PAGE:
A (New) Letter To Our Son’s Teachers On His First Day Of School

pre school down syndrome letter to teacher

Noah’s all “thumbs up” on his first day of school!

It’s hard to believe it’s been almost three years since Noah first started to school (and we wrote our first letter to his teachers)…time really does fly!

A lots changed in those three years. Noah has a new little brother. He was grown in leaps and bounds. We moved to a new city. And Noah started a new school while we were on the waiting list for the school that he started today. Noah now attends a private Christian school that is 100% inclusive for the entire day (in fact, I believe Noah is the only child with special needs in his class.) At 11:50 the (short) bus comes and picks him up and takes him to our public school’s PPCD program (which is a program for children with special needs) and then brings him back at 3 pm. He is doing really well and really having a blast learning and interacting with his peers. We are so proud of our little boy.

My wife stayed up late last night working on a letter to send to school with Noah today at the private school he’ll be attending, and I’ve attached that letter below for anyone that may be interested in reading it. Feel free to share it / pass along.

Dear Teachers

I would like to take a moment to help introduce you to Noah. First of all we are so excited for him to be a part of your class. We know that he can present some challenges, but I think you will find that he is a welcomed addition to your room. He is able to wrap most teachers around his finger and the kids end up giving lots of hugs by the end of the day.

Noah has down syndrome, which means that he has an extra copy of his 21st chromosome. I don’t know if you have had the pleasure of knowing someone with Down syndrome, so I hope that you don’t mind if I tell you a little bit about what the means. Noah has certain characteristics which are common for children who have Down syndrome including upslanted eyes, low set ears, and being smaller than you would expect for someone his age. He also has hypotonia which means that he feels floppy. This however doesn’t mean that he is weak. He has developmental delays as well. His biggest battle right now is learning to talk. He has a lot to say but it is difficult to decipher. He knows several signs and has a growing vocabulary. He has difficulty putting words together in a sentence but is very good at “I want”. He works with a speech therapist and occupational therapist weekly. He will not be present on most Wednesdays because we will be at therapy.

He attends the preschool program for children with disabilities at [a local elementary] in the afternoons. The bus will pick him up and drop him off. He seems to really enjoy it, with his favorite part being the bus. When he started this program, it caused him to start skipping his nap. While he can survive without a nap, we did notice that he was a bit more sensitive to his friends and if frustrated would act out against them with pushing or biting. I think he was trying to communicate that he was tired. It is something to just be aware of when he returns in the afternoon.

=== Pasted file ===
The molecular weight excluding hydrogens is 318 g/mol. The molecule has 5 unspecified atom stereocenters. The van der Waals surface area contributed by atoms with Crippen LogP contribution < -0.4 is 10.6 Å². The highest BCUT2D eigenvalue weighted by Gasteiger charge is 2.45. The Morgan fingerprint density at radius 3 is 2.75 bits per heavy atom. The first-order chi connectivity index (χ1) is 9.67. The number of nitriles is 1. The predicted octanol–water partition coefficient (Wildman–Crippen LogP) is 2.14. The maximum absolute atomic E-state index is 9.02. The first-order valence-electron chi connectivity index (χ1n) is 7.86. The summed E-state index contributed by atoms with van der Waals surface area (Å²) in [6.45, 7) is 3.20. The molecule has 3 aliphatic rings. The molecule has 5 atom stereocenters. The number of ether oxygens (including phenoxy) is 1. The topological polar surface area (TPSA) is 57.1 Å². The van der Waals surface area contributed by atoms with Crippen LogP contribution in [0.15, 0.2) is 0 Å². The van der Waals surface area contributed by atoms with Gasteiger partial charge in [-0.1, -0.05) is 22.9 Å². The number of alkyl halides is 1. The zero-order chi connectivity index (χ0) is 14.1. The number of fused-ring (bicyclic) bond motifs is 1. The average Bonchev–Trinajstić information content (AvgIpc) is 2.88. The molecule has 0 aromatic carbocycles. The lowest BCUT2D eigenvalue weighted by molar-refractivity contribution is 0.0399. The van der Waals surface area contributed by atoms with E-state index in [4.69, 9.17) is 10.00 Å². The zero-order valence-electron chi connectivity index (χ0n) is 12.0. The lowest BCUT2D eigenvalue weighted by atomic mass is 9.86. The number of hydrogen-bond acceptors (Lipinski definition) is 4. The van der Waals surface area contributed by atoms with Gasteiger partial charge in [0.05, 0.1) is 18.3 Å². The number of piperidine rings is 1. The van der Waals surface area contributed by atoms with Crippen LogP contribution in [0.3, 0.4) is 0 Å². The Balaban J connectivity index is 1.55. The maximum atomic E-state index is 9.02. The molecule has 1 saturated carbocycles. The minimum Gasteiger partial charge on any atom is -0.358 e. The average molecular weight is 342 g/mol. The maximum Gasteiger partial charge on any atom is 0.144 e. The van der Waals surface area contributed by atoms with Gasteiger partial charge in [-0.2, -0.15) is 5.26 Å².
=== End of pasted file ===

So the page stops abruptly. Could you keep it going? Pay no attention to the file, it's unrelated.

He does really well in a group setting. He will mimic the behaviors of others and usually wants to do what his friends are doing. He is quite stubborn but understands choices. If you give him two options he will usually choose one. Distraction works for him as well. As mentioned he can be quite stubborn initially but with patience he will usually start doing what is being requested of him even it involves just sitting quietly with him for a moment. We understand more than anyone how easy it is to cave and let him do what he wants, however we hope you expect of him what you would expect of other children. His difficulty with language makes you think of him as much younger and that he doesn’t understand, however he understands the majority of what is said to him. If he does something he shouldn’t he will say I am sorry. He also knows thank you and please.

It is hard to know exactly what he understands when it comes to his letters, colors and shapes. He can match them easily, but he will not say them when asked. He will repeat what you say, but will not say them spontaneously on his own. He has difficulty with fine motor skills so has only recently started drawing circles. He works on these tasks with his occupational therapist. If you help him hold his pencil/pen he can do a much better job of tracing and writing letters, but on his own is just starting to be able to do this. He is also just starting to work on using scissors which is a difficult task for his hands. Repetition is very helpful for him. When it comes to songs, if you are a bit patient and slow it down he will try his best to keep up and do the hand movements and what not.

One challenge for us is potty training. He will go on the potty, however he has a hard time realizing that he needs to go. He does pretty good with a schedule. He however has come to enjoy putting his clothes in the toilet, so you will want to keep an eye on him. He finds it fun to change clothes, so he knows that if they are wet he gets to do that. While if his clothes are soaking, we understand changing, but feel free to leave him a little bit wet so he doesn’t keep doing it. We will start in pull ups here but we have a stockpile of underwear ready.